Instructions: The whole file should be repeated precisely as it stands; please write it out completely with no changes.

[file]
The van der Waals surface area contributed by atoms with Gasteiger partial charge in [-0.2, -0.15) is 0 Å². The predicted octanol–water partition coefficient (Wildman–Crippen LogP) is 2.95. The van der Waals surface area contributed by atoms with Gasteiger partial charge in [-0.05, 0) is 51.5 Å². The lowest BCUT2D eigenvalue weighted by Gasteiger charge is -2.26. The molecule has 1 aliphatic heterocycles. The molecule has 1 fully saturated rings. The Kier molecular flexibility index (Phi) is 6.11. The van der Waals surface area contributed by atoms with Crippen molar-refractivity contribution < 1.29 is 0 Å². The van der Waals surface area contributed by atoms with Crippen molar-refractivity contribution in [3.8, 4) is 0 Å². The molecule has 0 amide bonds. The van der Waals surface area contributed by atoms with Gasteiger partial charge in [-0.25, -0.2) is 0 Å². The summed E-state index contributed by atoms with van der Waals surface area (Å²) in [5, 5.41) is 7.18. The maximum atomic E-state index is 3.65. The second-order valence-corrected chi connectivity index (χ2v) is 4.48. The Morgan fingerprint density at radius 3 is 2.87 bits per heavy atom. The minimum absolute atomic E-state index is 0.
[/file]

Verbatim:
The van der Waals surface area contributed by atoms with Gasteiger partial charge in [-0.2, -0.15) is 0 Å². The predicted octanol–water partition coefficient (Wildman–Crippen LogP) is 2.95. The van der Waals surface area contributed by atoms with Gasteiger partial charge in [-0.05, 0) is 51.5 Å². The lowest BCUT2D eigenvalue weighted by Gasteiger charge is -2.26. The molecule has 1 aliphatic heterocycles. The molecule has 1 fully saturated rings. The Kier molecular flexibility index (Phi) is 6.11. The van der Waals surface area contributed by atoms with Crippen molar-refractivity contribution < 1.29 is 0 Å². The van der Waals surface area contributed by atoms with Crippen molar-refractivity contribution in [3.8, 4) is 0 Å². The molecule has 0 amide bonds. The van der Waals surface area contributed by atoms with Gasteiger partial charge in [-0.25, -0.2) is 0 Å². The summed E-state index contributed by atoms with van der Waals surface area (Å²) in [5, 5.41) is 7.18. The maximum atomic E-state index is 3.65. The second-order valence-corrected chi connectivity index (χ2v) is 4.48. The Morgan fingerprint density at radius 3 is 2.87 bits per heavy atom. The minimum absolute atomic E-state index is 0.